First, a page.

Vane pumps tend to be a compromise between gear and piston pumps. They are limited by their maximum pressure rating and this is a sign of their relative fragility to gear and piston pumps. This sensitivity to dirt i.e. they can lose performance quickly in dirty fluids, means that they are not widely used in mobile equipment. This limits them to low pressure, industrial power units, particularly where low noise is required. They also tend to cost less than piston pumps, although this advantage is reducing.
Vane pumps work because the rotation of the drive shaft turns vanes inside the eccentric housing. Pressure is applied to the back of the vanes, thus forcing them out against the outer ring face. Because of the outer ring shape, or the eccentricity between the outer ring and rotating shaft, the vanes create an increasing volume area that draws fluid from the reservoir. In reality, atmospheric pressure acting on top of the fluid in the reservoir, pushes the fluid into the new space, rather than the pump sucking. The pump should not suck the fluid as this is likely to result in damaging cavitation or aeration. Once the maximum volume has been reached then timing grooves or ports open to allow an area of decreasing volume to push the fluid out into the hydraulic system. The system will create the pressure from the load, not the pump supply.
Vane motors require and extra case leakage line to prevent the higher return line pressure damaging the shaft seal.
Vane pumps are available in fixed and variable displacement designs.
Fixed displacement pumps tend to be a balanced design with two chambers. This means there are two pumping cycles per revolution.
Variable displacement pumps only have a single chamber. The variable displacement system works because the outer ring is moved relative to the inner ring that locates the vanes. When both rings rotate about the same centre, no flow is produced (or only enough to keep the vanes pressurised and provide case leakage to keep the pump cool). But as the outer ring is moved off centre from the drive shaft, the areas between the vanes changes and fluid is drawn from the suction line and pumped out through the supply line.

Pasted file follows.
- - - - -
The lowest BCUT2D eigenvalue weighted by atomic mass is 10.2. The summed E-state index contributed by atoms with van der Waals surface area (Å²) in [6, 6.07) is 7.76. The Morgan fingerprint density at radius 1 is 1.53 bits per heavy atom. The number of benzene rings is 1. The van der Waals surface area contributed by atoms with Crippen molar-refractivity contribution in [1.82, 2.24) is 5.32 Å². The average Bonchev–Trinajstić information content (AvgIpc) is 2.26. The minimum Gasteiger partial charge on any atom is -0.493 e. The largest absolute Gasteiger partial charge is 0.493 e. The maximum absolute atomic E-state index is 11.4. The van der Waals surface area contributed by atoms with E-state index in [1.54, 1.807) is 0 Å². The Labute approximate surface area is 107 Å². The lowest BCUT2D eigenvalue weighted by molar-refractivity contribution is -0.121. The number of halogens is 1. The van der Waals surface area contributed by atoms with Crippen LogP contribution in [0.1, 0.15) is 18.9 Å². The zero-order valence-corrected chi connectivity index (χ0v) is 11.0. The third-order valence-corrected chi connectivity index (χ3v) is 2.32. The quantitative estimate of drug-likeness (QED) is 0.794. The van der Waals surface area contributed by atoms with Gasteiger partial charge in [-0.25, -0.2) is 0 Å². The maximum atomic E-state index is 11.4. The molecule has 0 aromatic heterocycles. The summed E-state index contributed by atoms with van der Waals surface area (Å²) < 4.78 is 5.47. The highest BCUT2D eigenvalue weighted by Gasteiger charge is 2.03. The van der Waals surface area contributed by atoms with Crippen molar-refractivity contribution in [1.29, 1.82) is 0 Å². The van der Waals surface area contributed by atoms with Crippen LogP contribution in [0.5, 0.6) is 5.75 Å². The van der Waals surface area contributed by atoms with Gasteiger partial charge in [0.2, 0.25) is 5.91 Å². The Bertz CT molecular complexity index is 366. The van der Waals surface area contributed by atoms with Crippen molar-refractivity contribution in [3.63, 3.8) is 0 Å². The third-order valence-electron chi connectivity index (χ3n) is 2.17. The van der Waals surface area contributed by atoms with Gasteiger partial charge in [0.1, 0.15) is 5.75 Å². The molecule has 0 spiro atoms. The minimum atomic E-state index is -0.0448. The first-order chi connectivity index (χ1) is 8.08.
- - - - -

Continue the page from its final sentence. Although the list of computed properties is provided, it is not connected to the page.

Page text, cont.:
One type of pump we have not discussed is a roller vane design, which as it says uses rollers rather than vanes. This is a lower cost, lower performance device used mainly in automotive power steering systems, so not widely marketed outside OEM (Original Equipment Manufacturer) applications.
The tips of the vanes are the most vulnerable part of each pump. Because the vanes are held out under pressure and subject to centrifugal forces, the area where the tip moves across the outer ring is critical. Vibrations, dirt, pressure peaks or high local fluid temperatures can all result in a breakdown of the fluid film, resulting in metal to metal contact and reduced service life. With some fluids, the high fluid shear forces created at points like this can damage the fluid and again lead to reduced service life. Although this effect is not limited to vane pumps.
Suction head pressures are very important for vane pumps and must not exceed the manufacturers stated minimum. Always pre-fill the tank suction line and pump casing. It's always better to make sure the installation has a positive suction head, e.g. the pump is below the fluid level, but never self-prime. Remember that as soon as you remove any valve or break the circuit in any way, it's likely all of the fluid will drain out of the pipework and back into the reservoir. This will result in the need to re-prime any pumps that do not have positive pressure heads.
Case leakage lines allow all of the fluid that has leaked past the rotating faces to drain back to the reservoir. Without a case leakage line, the pumps would instantly fail. Because these case leakage lines take away the lost fluid, the volume and temperature of the fluid will be directly related to the operating efficiency of the pump. By monitoring the temperature of this fluid and preferably flow, and contamination level as well, you should get a good indication of the condition of the pump and an early warning of potential failures.
As with most hydraulic pumps the primary concern about the operating characteristic is how much the flow drops off as the pressure increases. This characteristic should be available in the manufacturers' datasheet although this is only likely to be at optimum operating conditions and performance could be much reduced at higher or lower temperatures.
Refer to our recommendation in the general pump section for a comprehensive review of the main things to consider.
Make sure the case leakage return flow line is located away from pump suction line the reservoir. This is to maintain a more consist and low inlet temperature as well as giving fluid more opportunity for any contamination to settle out to the bottom of the reservoir.